On Wednesday, I hosted a cooking demo for one of my biggest fans, Elizabeth Johnson, her family and two law students from Ethiopia. Elizabeth is a member of the Abyssinian Baptist Church, one of the largest spiritual institutions in Harlem.
The day started off with a tour of Red Rooster. I shared stories on the many inspirations for the Rooster's aesthetic. We spoke of Harlem as a center for African American culture and the art from the bookcase to the bathroom captures much of Harlem's history.
After the tour, the excited group moved downstairs where I prepared two of my signature dishes: Lamb Hash and Swedish Meatballs. As I cooked the conversation flowed to cover many aspects of the richness of African American food-ways. It was great conversation since it turned into an interactive discussion between our guests. We noted that much of African American culture and history is reflected in the food. By learning the history of traditional dishes we can uncover the history of people's migrations, the influences of colonization and mixing of cultures, as well as people's ways of life. For example, did you know that Kitfo, a traditional Ethiopian dish made of steak tartare (raw) and spices, was first eaten by warriors so as not to give away their location to their enemies by lighting a fire?
Later on in the demo, the conversation turned to focus on health and soul food. One participant noted that seasonal organic farm to table eating, which has become very popular in the past several years, has its roots in Southern traditions. By holding up and learning about these traditions we can pull from them to create new ways to eat which fit our modern lifestyles.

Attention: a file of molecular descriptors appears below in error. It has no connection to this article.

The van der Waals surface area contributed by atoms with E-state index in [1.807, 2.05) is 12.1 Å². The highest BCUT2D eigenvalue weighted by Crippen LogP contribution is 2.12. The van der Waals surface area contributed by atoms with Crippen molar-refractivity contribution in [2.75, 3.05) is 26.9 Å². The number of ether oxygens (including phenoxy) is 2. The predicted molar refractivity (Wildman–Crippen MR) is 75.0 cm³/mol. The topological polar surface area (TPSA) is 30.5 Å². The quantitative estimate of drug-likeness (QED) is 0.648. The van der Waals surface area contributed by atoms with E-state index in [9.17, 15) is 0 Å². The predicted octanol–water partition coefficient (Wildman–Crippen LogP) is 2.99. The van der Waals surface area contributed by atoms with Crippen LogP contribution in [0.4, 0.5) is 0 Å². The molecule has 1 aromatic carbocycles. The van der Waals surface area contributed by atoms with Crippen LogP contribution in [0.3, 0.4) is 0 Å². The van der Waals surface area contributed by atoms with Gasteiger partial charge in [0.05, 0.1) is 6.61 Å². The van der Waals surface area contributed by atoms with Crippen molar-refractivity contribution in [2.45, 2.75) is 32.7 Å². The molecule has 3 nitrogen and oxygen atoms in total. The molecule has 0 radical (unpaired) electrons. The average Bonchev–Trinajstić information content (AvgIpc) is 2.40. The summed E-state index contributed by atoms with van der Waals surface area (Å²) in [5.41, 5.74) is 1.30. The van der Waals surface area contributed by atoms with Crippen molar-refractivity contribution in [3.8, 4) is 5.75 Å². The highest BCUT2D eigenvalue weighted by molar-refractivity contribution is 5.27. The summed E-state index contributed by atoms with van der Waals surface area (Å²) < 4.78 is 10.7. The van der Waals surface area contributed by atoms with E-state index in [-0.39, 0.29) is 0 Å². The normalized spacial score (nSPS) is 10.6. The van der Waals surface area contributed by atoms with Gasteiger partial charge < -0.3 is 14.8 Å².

The cooking demo and conversation was an exciting blend of culture, history, food, and storytelling. During their time at the Rooster, Elizabeth and her family shared so much more than just a good meal. I was honored to host them and I look forward to hosting many other cooking demonstrations in the future.
If you want to learn more about Harlem's history or the richness of African American food, next time you stop into the Rooster, check out the personal photographs in the bathroom or the art on the walls. Each installation tells a story. When it comes time to order, be sure to try the Lamb Hash or the Swedish Meatballs. Much like the artwork, each dish tells a story and is an insight into my Swedish and Ethiopian background.
Check out our photos from the event below.
Photos: Nicole Lewis